By Jeffrey P. Snider
It seems as if there is a little more complexity taking place in mortgage finance, and therefore the housing "market", as the simplified idea of rates running the show isn't holding water. On the surface, the general theme is one that contours to the outline of conventional mortgage interest as it ran through last year's selloff. It stands to reason that a sharp, short rise in rates might trigger a disruption in the refi trend and even purchasing activity, but that, I think, is ultimately too deferential to just the demand side.
When analyzing mortgage trends, it cannot simply be left to potential borrowers for counting all the marginal changes. There is no less importance on the other side, as banks' collective propensities are just as essential to the vagaries of affording houses as credit scores and wage income. And that, after taking a holistic approach to this, seems to be much more the "impediment" than willingness of potential buyers and refi candidates to engage due to changes in rates.
Looking at interest rates alone, last year's imprint is clear enough as to suggest such simplicity, but mortgage rates right now are not that much above where they were when all this began. Depending on the data series being used, the current 30-year fixed is only about 80 bps above the absolute low reached right before Bernanke first publicly uttered "taper."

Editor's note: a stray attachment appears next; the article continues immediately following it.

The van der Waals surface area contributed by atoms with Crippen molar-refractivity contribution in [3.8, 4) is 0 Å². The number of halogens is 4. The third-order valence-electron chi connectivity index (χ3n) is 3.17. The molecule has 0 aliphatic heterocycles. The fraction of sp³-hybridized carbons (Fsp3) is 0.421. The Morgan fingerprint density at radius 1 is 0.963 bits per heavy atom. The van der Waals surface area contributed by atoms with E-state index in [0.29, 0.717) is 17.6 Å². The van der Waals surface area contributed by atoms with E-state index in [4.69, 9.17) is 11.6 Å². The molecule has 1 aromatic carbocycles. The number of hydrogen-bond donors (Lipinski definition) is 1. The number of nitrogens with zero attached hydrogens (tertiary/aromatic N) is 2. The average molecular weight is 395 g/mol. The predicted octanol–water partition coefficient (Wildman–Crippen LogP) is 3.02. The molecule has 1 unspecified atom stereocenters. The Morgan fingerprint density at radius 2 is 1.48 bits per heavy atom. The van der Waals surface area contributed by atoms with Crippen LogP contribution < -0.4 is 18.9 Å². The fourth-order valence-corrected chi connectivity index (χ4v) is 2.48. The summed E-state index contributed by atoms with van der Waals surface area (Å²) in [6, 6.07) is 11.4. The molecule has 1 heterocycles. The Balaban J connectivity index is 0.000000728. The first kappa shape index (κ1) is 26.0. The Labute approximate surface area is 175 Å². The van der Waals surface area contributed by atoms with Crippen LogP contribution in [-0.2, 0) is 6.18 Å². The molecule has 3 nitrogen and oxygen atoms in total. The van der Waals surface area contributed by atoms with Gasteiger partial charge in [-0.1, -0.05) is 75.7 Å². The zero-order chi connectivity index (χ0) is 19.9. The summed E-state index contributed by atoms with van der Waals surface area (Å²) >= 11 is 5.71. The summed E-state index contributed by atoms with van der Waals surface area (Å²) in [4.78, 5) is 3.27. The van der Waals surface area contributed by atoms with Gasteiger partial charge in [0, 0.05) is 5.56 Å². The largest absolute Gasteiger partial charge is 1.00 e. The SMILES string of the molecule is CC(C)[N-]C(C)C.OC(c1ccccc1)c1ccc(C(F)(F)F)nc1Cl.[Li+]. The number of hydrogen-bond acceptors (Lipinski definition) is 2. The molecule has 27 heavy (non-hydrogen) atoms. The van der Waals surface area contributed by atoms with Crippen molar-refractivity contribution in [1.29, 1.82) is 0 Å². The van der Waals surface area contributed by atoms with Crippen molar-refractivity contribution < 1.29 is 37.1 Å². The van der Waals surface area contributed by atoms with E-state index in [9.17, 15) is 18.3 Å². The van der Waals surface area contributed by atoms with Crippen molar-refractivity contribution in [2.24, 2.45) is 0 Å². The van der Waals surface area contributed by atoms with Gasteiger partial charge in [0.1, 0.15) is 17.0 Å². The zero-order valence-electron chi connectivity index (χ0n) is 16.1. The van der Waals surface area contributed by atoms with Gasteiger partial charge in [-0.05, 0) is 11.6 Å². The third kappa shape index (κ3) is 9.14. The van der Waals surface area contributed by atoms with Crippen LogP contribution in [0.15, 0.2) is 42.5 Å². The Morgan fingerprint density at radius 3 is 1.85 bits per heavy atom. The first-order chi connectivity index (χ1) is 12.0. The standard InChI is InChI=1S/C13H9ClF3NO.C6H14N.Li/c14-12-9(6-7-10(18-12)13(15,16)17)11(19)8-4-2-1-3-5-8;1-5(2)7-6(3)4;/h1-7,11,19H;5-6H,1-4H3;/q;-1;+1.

However, mortgage rates have actually been trending in the "right" direction, on and off at first, for more than a full year. In fact, the average mortgage rate right now is about 25-30bps less than it was a year ago. Despite what should be a demand-side boost, mortgage applications continue to sink, and not by small measures.
The Mortgage Bankers Association's refi index is at a level not seen in a very long time, far lower than anything of this "recovery" period. There has been a clear disassociation of refi activity and interest rates, which is itself a clear break from the close correlation of the prior paradigm (before taper threats). That is a woeful sign for consumerism, as even though the trickle of refis likely had a relatively muted impact on the monetary goal of spending, it will now be completely reversed going forward - regardless of interest rates it appears.
In terms of real estate and new home construction or home sales, purchasing activity has been far less provoked by all of this but no less in terms of direction. Mortgage applications for home purchases are running nearly 15% below year ago levels, and this despite that favorable direction in mortgage rates.
At the three largest mortgage providers, there was some increase in originations and volume in the second quarter over the first, but nothing that would indicate a sharp reversal on the horizon.
Where total mortgage lending volume at these three banks was off by two-thirds Y/Y in Q1, in Q2 the decimation was only 59%. We will have to see about how that plays out in Q3, though mortgage pipelines entering the quarter were still way down vs. last year's levels (about 65% on average). The current view of applications doesn't bode well for it.
So again, with interest rates moving in the "right" direction and having done so for over a year, why has mortgage activity remained so elusive? On that demand side, there is the possibility that further economic erosion is much worse than all the commentary devoted to convincing everyone of the opposite, but that shouldn't necessarily account for the scale seen here and its persistence.